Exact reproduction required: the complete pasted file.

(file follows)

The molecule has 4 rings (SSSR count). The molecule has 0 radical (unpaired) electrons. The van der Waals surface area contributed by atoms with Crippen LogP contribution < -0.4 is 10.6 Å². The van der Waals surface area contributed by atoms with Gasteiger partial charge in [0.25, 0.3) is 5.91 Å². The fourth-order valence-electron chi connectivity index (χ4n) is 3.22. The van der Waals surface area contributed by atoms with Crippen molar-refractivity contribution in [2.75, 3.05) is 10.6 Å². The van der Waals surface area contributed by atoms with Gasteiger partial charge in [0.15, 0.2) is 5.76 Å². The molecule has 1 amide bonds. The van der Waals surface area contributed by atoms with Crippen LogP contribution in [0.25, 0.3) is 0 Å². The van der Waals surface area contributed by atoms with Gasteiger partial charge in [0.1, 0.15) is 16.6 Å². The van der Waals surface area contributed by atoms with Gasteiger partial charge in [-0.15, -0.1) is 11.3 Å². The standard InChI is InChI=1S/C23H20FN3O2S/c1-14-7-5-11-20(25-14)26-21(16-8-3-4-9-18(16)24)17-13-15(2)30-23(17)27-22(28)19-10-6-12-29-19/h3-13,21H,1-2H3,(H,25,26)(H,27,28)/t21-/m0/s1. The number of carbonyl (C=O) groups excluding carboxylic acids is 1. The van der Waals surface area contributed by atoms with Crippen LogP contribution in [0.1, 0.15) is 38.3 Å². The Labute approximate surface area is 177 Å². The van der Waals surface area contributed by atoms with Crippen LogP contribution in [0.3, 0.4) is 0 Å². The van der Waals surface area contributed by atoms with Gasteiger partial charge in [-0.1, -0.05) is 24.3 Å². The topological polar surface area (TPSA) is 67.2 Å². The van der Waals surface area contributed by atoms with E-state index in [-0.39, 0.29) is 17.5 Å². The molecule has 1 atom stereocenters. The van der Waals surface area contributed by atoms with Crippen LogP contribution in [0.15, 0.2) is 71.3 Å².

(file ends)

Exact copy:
The molecule has 4 rings (SSSR count). The molecule has 0 radical (unpaired) electrons. The van der Waals surface area contributed by atoms with Crippen LogP contribution < -0.4 is 10.6 Å². The van der Waals surface area contributed by atoms with Gasteiger partial charge in [0.25, 0.3) is 5.91 Å². The fourth-order valence-electron chi connectivity index (χ4n) is 3.22. The van der Waals surface area contributed by atoms with Crippen molar-refractivity contribution in [2.75, 3.05) is 10.6 Å². The van der Waals surface area contributed by atoms with Gasteiger partial charge in [0.15, 0.2) is 5.76 Å². The molecule has 1 amide bonds. The van der Waals surface area contributed by atoms with Crippen LogP contribution in [0.25, 0.3) is 0 Å². The van der Waals surface area contributed by atoms with Gasteiger partial charge in [0.1, 0.15) is 16.6 Å². The van der Waals surface area contributed by atoms with Gasteiger partial charge in [-0.15, -0.1) is 11.3 Å². The standard InChI is InChI=1S/C23H20FN3O2S/c1-14-7-5-11-20(25-14)26-21(16-8-3-4-9-18(16)24)17-13-15(2)30-23(17)27-22(28)19-10-6-12-29-19/h3-13,21H,1-2H3,(H,25,26)(H,27,28)/t21-/m0/s1. The number of carbonyl (C=O) groups excluding carboxylic acids is 1. The van der Waals surface area contributed by atoms with Crippen LogP contribution in [0.1, 0.15) is 38.3 Å². The Labute approximate surface area is 177 Å². The van der Waals surface area contributed by atoms with Crippen LogP contribution in [0.3, 0.4) is 0 Å². The van der Waals surface area contributed by atoms with Gasteiger partial charge in [-0.1, -0.05) is 24.3 Å². The topological polar surface area (TPSA) is 67.2 Å². The van der Waals surface area contributed by atoms with E-state index in [-0.39, 0.29) is 17.5 Å². The molecule has 1 atom stereocenters. The van der Waals surface area contributed by atoms with Crippen LogP contribution in [0.15, 0.2) is 71.3 Å².